Sandra Kasturi on Pitching Manuscripts
(Excerpt from an interview with Jim Harrington July 2010; reprinted with permission)
With respect to pitching, I think the things I see most that make me really really annoyed are the following: A lot of people simply don't read the guidelines carefully. If a publisher asks you to send your manuscript as a certain kind of attachment, well—YOU SHOULD DO THAT. Don't give the publisher a reason to reject you right off the bat. I love it when writers say in their cover letter, "I've read your guidelines closely," and then they STILL don't submit correctly. This might seem like a minor quibble, but when you're getting hundreds of submissions, you don't have the time to reformat everyone's document. I had a guy once who was annoyed because he didn't want to use quotation marks to indicate dialogue. He didn't like how they looked! That was an eye-roller for sure.
What else puts me off in pitches? Oh yeah--when they tell me how wonderful their book is in their cover letter. Thanks very much, but I think we'll decide whether your book is wonderful. It's like parents insisting that their spoiled, tantrum-throwing two-year-old is the Most Amazing Child That Was Ever Born! Please.
Another thing that will spoil your pitch really fast is an incomprehensible synopsis. Just tell me what your book is about. Is that so hard? Again, we get a lot of writers telling us how brilliant the book is, and how we're gonna love it, and it's the most exciting thriller/space opera/ghost story/whatever since...whoever...but they don't give you a clue as to what the book's actually about. Sometimes they can't even manage to tell you the title of the book! They also write to tell me that they're married, have X number of children, just bought a house, have 3 cats called Fluffy, Muffy and Duffy, that their dog is 15 years old, that they just moved to a new city; that their parents/friends/priest/writing group/message board/other publisher/psychiatrist just told them how wonderful their manuscript was, and we MUST NOT PASS IT UP. Guess what? I don't care. I don't care about your cat or your house or your weather or your baby or whether your mom thinks you're awesome. I've never met you. We don't have a relationship yet, and the sort of chatty cover letter that presumes one, just gets my back up. If we decide to publish you, THEN we'll develop a relationship. Until that time, I Just Do Not Care.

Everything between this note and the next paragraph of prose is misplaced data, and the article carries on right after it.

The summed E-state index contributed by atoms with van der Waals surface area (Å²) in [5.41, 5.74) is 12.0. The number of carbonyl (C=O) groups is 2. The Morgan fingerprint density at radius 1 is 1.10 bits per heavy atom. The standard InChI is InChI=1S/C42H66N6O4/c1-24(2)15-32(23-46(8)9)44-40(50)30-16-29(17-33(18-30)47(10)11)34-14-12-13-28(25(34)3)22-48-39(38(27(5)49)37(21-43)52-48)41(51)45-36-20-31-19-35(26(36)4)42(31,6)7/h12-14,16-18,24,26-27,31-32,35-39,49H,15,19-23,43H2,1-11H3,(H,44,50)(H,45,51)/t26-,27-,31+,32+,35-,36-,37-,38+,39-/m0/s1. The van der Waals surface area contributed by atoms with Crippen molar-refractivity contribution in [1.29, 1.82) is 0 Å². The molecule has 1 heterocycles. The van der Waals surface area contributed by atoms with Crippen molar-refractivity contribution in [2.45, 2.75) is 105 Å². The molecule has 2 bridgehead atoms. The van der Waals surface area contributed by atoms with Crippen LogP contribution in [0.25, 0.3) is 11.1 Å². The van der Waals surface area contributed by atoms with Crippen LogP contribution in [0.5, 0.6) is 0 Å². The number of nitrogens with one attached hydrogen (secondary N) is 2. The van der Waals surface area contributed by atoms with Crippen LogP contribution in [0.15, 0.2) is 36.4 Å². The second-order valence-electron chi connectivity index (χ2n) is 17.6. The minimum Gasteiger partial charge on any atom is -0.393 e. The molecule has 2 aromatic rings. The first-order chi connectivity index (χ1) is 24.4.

You know what's a terrific pitch? "Dear CZP, my name is Joe Blow. I have written 3 books (insert names) which have sold reasonably well. I enclose the first four chapters of my horror novel manuscript, BLAH DI BLAH, approximately 90,000 words, for your consideration. I also enclose a one-page synopsis. The full manuscript is available, should you wish to read it. Thank you for your interest; I am available at the above e-mail address or phone number at your convenience. I look forward to hearing from you. Sincerely, Joe."
And then the synopsis really IS one page, and it actually DOES tell me what the book is about. And the manuscript is formatted properly, in a readable font, double-spaced, one-inch margins, etc. In that very brief cover letter, there is a wealth of information: the author's name & contact info, the type of thing it is (horror novel), the title, the length, the number of chapters being sent, the fact that the whole book is available, that he's published some other books. I mean, we don't necessarily care if they've been published before, but it's handy info. There's no extraneous crap, nothing about how his sister thinks he's the next J.D. Salinger. And there's no sucking up, either, which is nice. If all pitches/subs were like that, it would make me a lot less tired!
Lastly, a really bad pitch is one in which it is very clear that the author has never read anything in the genre, and is therefore pitching a novel that we've all seen a million times; but they, of course, think it's unique. What do you say? "Dear Sir/Madam, your entire premise is a cliché." Well, we don't say that. Sometimes pitches are so bad that no amount of criticism is going to fix them. Then we just write, "Sorry, it's not for us," or something similar.
Sandra Kasturi is Co-Publisher ChiZine. Comments reprinted from an interview on Jim Harrington's popular Six Questions for..." blog which asks a different editor each day six questions about what they are looking for in a manuscript. Highly recommended.